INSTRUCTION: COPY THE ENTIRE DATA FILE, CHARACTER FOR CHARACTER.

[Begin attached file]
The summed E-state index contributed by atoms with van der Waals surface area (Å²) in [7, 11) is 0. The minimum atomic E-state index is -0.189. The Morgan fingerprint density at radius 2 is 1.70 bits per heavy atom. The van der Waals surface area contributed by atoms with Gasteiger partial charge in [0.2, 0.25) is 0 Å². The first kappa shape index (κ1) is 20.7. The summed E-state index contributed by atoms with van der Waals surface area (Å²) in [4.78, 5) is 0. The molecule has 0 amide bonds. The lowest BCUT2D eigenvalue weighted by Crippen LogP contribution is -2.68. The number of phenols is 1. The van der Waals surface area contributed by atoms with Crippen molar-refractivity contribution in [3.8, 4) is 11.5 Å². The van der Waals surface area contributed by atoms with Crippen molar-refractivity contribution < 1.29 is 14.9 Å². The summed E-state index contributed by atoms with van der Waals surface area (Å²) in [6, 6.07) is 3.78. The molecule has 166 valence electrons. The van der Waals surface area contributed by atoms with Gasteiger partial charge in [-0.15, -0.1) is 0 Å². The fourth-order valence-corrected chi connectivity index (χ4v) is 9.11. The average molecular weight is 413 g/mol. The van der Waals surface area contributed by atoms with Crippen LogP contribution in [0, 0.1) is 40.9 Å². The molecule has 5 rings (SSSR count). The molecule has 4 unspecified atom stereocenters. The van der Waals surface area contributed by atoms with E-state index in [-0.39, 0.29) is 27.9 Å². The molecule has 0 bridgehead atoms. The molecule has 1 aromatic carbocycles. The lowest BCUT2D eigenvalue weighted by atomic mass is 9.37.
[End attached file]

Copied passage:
The summed E-state index contributed by atoms with van der Waals surface area (Å²) in [7, 11) is 0. The minimum atomic E-state index is -0.189. The Morgan fingerprint density at radius 2 is 1.70 bits per heavy atom. The van der Waals surface area contributed by atoms with Gasteiger partial charge in [0.2, 0.25) is 0 Å². The first kappa shape index (κ1) is 20.7. The summed E-state index contributed by atoms with van der Waals surface area (Å²) in [4.78, 5) is 0. The molecule has 0 amide bonds. The lowest BCUT2D eigenvalue weighted by Crippen LogP contribution is -2.68. The number of phenols is 1. The van der Waals surface area contributed by atoms with Crippen molar-refractivity contribution in [3.8, 4) is 11.5 Å². The van der Waals surface area contributed by atoms with Crippen molar-refractivity contribution < 1.29 is 14.9 Å². The summed E-state index contributed by atoms with van der Waals surface area (Å²) in [6, 6.07) is 3.78. The molecule has 166 valence electrons. The van der Waals surface area contributed by atoms with Gasteiger partial charge in [-0.15, -0.1) is 0 Å². The fourth-order valence-corrected chi connectivity index (χ4v) is 9.11. The average molecular weight is 413 g/mol. The van der Waals surface area contributed by atoms with Crippen LogP contribution in [0, 0.1) is 40.9 Å². The molecule has 5 rings (SSSR count). The molecule has 4 unspecified atom stereocenters. The van der Waals surface area contributed by atoms with E-state index in [-0.39, 0.29) is 27.9 Å². The molecule has 0 bridgehead atoms. The molecule has 1 aromatic carbocycles. The lowest BCUT2D eigenvalue weighted by atomic mass is 9.37.